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24-07-2015 (Gunness)

There's no use going on summer holiday, 'cause you're well aware of the fact that users will just *swamp* you with updates while your back is turned. Thanks, everybody!

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A particular mention goes to Garry, who's been hard at work updating the games from ANALOG magazine. These include Infocom luminary Brian Moriarty's submarine thriller Crash Dive!.

Behind the scenes we're working on some new additions to the forum to spice things up a bit.

Finally, thanks to Wade Clarke a.k.a. blurgle for submitting info on all his games. That's the kind of unique content that really makes our site special.

Contributors: Nicholas, blurgle, Garry, Alastair, Gunness, therealdavetaylor, auraes, Alex, Mr Creosote, Richard Bos, devwebcl, Dorothy


16-05-2015 (Gunness)

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For starters, we've done a brief interview with Tony Lee Morall, who wrote two historical adventure games before turning to film making and becoming a novelist. I think you'll find it interesting. Head over here to read it.

Let your mind wander! It may be time to rewrite the history books. At least the ones dealing with adventure games (ie. that's the important history books) After some digging and research, ahope1 aka. Anthony has helped uncover what might be the earliest adventure game yet! The Wander system, created by Peter Langston, was used to write Castle as early as 1974, at least two years before Colossal Cave Adventure. Excellent news indeed. The game is available for play, so feel free to dip your toes in adventure gaming at its earliest.

Contributors: ahope1, Gunness, Alex, devwebcl


30-04-2015 (Gunness)

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As some of you may know back in the eighties several books with type-in text adventures (and other computer games) were published by the duo Hal Renko and Sam Edwards for a huge range of different platforms. It might be less well-known that these names were actually pseudonyms for Dutchmen Kasper Boon (who also used the pseudonym Albert Sickler) and Alex Pelsmaeker. Their publications include games like I.T. - The Adventure of the Century and a book explaining how to write your own adventure games including three example games.

However, their most interesting publications concerning text adventures are a series of books published in 1985. The first part of each book consisted of a huge amount of background information with some vital clues on how to solve the game.

Originally three titles were planned:
1. The Secret of Arendarvon Castle (story by Arend Rensink)
2. The Antagonists (story by Hermie Hermans)
3. The Seventh Generation (story by Hans Riesebos).
Unfortunately, recent contact with Alex Pelsmaeker confirmed that the third title was never published - due to a case of writer's block the deadline wasn’t met.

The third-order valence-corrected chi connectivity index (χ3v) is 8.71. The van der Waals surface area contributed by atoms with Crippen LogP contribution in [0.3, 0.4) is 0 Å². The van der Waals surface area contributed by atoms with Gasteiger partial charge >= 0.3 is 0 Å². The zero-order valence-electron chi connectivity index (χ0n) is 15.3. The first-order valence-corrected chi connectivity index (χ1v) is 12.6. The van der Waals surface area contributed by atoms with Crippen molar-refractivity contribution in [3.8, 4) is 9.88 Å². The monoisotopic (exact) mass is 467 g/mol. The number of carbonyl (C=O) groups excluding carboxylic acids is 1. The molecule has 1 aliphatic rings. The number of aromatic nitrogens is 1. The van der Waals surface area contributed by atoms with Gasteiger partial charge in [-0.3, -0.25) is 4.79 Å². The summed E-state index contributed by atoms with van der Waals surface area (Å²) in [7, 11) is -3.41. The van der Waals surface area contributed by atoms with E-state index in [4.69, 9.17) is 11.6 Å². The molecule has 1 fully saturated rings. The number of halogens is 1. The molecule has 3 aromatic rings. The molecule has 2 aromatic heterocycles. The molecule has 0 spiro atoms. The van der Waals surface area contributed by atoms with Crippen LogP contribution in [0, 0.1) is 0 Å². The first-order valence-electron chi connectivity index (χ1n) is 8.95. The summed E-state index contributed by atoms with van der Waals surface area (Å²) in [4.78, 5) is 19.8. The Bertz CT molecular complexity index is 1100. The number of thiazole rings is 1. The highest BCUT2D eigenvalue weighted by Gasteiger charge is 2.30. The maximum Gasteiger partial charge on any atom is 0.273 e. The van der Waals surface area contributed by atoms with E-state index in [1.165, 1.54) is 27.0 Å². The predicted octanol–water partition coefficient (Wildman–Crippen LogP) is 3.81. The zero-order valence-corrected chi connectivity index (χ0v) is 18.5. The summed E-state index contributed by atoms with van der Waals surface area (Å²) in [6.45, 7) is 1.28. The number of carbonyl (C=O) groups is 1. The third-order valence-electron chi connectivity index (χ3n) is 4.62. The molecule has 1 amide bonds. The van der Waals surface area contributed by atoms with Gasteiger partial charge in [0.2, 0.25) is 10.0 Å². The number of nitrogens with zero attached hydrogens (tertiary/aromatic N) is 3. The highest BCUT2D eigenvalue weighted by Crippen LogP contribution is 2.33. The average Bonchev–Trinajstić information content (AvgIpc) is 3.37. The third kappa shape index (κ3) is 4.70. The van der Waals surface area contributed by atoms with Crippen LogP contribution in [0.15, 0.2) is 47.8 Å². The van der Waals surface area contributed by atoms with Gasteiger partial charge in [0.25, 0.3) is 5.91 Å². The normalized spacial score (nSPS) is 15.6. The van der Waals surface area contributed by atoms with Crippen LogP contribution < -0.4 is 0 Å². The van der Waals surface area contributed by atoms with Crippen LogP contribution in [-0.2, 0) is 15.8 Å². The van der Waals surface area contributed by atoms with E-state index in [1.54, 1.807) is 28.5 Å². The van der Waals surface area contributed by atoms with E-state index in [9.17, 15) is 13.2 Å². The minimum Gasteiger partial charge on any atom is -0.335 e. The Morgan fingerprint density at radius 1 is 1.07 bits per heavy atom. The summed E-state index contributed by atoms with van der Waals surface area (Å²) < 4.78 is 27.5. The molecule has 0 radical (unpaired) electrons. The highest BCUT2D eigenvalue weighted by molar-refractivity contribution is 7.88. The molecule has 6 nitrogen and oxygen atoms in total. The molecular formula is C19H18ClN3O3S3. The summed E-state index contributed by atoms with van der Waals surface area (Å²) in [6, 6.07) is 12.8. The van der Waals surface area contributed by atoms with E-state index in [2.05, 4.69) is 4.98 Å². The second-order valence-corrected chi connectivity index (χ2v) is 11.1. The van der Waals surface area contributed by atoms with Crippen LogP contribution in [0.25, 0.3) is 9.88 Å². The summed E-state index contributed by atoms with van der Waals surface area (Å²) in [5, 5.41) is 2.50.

Until recently only the Dutch versions of these games (and for The Secret of Arendarvon Castle also the German version) were available online. A few years ago one of the authors, Arend Rensink, published the English BBC version of the book The Secret of Arendarvon Castle online
A few weeks ago, thanks to users on the BBC Stairway to Hell Forum who volunteered to enter the code (Thanks, Aran, for making a topic about this game!), a playable version finally became available online. Until now a full solution to this game has never been published so anyone who wants to try to solve this game, this is your chance. The English version of The Antagonists is currently not available online, but we are happy to tell that we finally managed to obtain a copy of the book containing the English BBC version. Any volunteers to enter the program code are welcome to contact us.

Contributors: Alex, Gunness, therealdavetaylor, Alastair, Keetie, GusBrasil, Sylvester, ChickenMan, johncl, nimusi, danowar, devwebcl, Quantum


16-03-2015 (Gunness)

I haven't had much time for updating lately, and just see what happens when you're absent - the games keep flowing in. Particularly the German ones (thanks, Alex!). I noticed Brief im Dunkeln ("Letter in the Dark"), in which your dad has locked you up in the cellar just because your girlfriend has written you. If there ever was a game that offered a worthwhile challenge, this would be it.
Our German game count now stands at a very decent 489, so 500 seems within reach!

Contributors: Alex, Gunness, ahope1


10-02-2015 (Alastair)

Where to start with this update? The number of new games is almost overwhelming, but there are other goodies in store including a new review. This brings the number of reviews up to fifteen, please check them out if you haven't already done so.

Contributors: Alex, therealdavetaylor, Gunness, ChickenMan, iamaran


22-01-2015 (Gunness)

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I always appreciate games that pop up in places where you didn't expect them to. Case in point: Someone went and wrote an adventure game for the Casio CFX9850 calculator. Truth be told I don't know if it's any good, but kudos to whoever got creative. Things have really progressed since Kraftwerk wrote that tune back in 1981! Dave found it while browsing through TOSEC, and I'm sure other interesting titles will show up when we dig deeper.

In further news, ahope1 has updated his files for the Beeb game, Xanadu Adventure, which looks like a real challenge for anyone looking for it.

A special thanks this time around to THayes for submitting links to his YouTube walkthroughs of various classic Sierra titles. They're not in the list below, but they'll pop up on the Quest etc. games pages. Happy gaming!

Contributors: Gunness, dave, iamaran, Alex, THayes, ahope1, Porkbelly

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